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CA 315A JoPrac:News & Feature Writing
Lofflin, John


Mission Statement: The mission of Park University, an entrepreneurial institution of learning, is to provide access to academic excellence, which will prepare learners to think critically, communicate effectively and engage in lifelong learning while serving a global community.

Vision Statement: Park University will be a renowned international leader in providing innovative educational opportunities for learners within the global society.

Course

CA 315 JoPrac:News & Feature Writing

Semester

SP 2009 HOZ

Faculty

Lofflin, John

Title

Professor of Journalims

Office Location

Copley 1-South

Office Hours

Posted

E-Mail

john.lofflin@park.edu

Class Days

TBA

Class Time

TBA

Credit Hours

3


Textbook:
Associated Press Stylebook

Additional Resources:

McAfee Memorial Library - Online information, links, electronic databases and the Online catalog. Contact the library for further assistance via email or at 800-270-4347.
Career Counseling - The Career Development Center (CDC) provides services for all stages of career development.  The mission of the CDC is to provide the career planning tools to ensure a lifetime of career success.
Park Helpdesk - If you have forgotten your OPEN ID or Password, or need assistance with your PirateMail account, please email helpdesk@park.edu or call 800-927-3024
Resources for Current Students - A great place to look for all kinds of information http://www.park.edu/Current/.


Course Description:
CA315A Journalism Practium/Specialized News and Feature Writing: Directed work on the staffs of student publications, in the college Public Relations Office orin the NAIA District 16 Sports Information Office. Practicum credit on student publications. The Stylus editor may enroll for 4 credit hours. Variable credit: 1-3 hours.

Educational Philosophy:

Engagement with the ideas of the course is the essential prerequisite for higher level learning. The teacher serves as a guide to the construction of meaning, the development of skills and dispositions, the recognition of what constitutes excellence, and the consideration of ethical issues. Reading and writing are essential tools to achieve depth of understanding and criticism.

Learning Outcomes:
  Core Learning Outcomes

  1. hone craft
  2. real-life ethical decision making
  3. create publications that demonstrate excellence
  4. apply theoretical and aesthetic concerns developed in class work
  5. create artifacts for the portfolio useful in demonstrating personal mastery of craft
  6. professional evaluation through the portfolio process
  7. write news stories or feature stories on deadline
  8. make photographs on deadline
  9. conduct professional interviews
  10. edit work to professional standards
  11. interact with a publication team
  12. consider the ethical issues involved in your work, focusing on the university community
  13. critique your own work and the work of others
  14. experience professional journalism


  Instructor Learning Outcomes
  1. 2009 Outcomes: WHAT YOU WILL GET FROM THE COURSE • You will write news stories or feature stories on deadline • You will make photographs on deadline • You will conduct professional interviews • You will edit work to professional standards • You will interact with a publication team • You will consider the ethical issues involved in your work, focusing on the university community • You will critique your own work and the work of others • In sum, you will have a professional experience in journalism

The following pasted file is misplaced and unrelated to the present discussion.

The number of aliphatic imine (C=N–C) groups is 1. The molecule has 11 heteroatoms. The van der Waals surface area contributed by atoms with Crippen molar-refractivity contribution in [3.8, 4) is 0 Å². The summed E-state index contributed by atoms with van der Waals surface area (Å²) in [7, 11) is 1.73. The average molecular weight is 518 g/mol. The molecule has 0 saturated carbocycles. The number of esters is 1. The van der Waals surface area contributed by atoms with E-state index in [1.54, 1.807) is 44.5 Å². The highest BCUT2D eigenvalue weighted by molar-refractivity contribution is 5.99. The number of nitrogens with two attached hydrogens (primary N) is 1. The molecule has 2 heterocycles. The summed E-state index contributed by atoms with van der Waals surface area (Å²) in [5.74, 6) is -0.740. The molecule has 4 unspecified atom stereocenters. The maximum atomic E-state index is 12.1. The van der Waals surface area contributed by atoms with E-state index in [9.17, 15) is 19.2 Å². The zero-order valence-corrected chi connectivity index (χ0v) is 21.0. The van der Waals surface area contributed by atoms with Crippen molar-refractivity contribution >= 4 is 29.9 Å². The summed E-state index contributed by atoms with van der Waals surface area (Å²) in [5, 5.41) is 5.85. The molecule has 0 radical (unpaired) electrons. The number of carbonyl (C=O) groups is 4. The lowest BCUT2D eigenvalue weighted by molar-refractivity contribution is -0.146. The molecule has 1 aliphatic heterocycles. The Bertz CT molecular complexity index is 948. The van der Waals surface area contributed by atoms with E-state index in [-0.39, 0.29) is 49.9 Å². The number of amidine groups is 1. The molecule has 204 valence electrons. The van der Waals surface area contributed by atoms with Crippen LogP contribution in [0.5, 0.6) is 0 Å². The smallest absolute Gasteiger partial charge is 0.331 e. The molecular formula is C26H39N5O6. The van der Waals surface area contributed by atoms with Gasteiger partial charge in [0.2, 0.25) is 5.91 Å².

Core Assessment:

Evaluation of stories, photographs, page designs, entire publications

 

Results of Missouri College Media Association annual contest and concurrent critiques

 

* Portfolio, journal and self-evaluation of work

Class Assessment:

Students will be evaluated on the quality of their work and on their ability to meet deadlines. Each student must save copies (where applicable) of their work in a portfolio notebook to be presented at the close of the semester and reviewed periodically and informally with the instructor. The portfolio will include all published and unpublished items, the deadline for each item and the date it was completed and turned in. The final grade will be based on these factors in the portfolio:

 

In addition to the portfolio, each students will submit a brief paper describing the work accomplished in the practicum, what the student has learned from the experience, and what the student plans to improve.

 

·         Quality of the work (determined by portfolio review) -- 40%

·         Timeliness of the work -- 50%

·         Final paper -- 10%

 

Special note: Students sometimes complete projects that are not used in one of the publications. Simply place that work in the portfolio. Whether your work is used or not, you will be responsible for accomplishing one piece for each issue. It is your responsibility to get assignments or conceptualize your own assignments.

 

Provide a hard copy of everything you do to me weekly so I can offer a preliminary evaluation of the work.

 

For writers and photographers, the portfolio should contain three kinds of documents for each artifact: A hard copy of the story or photograph; a printed copy of the story or photograph, and an electronic copy of the story or photograph.

 

For editors, multiple copies of each issue should be gathered for the portfolio.

Grading:
You will be graded on the portfolio you provide of your work, the timeliness and quantity of your work, and your development across the semester. Your editors will be included in the evaluation process.

Classroom Rules of Conduct:
Dependability is key. Be available and be willing. Do the best work you can. Learn from your work. Do not sit on your hands when editors ask for volunteers.

Course Topic/Dates/Assignments: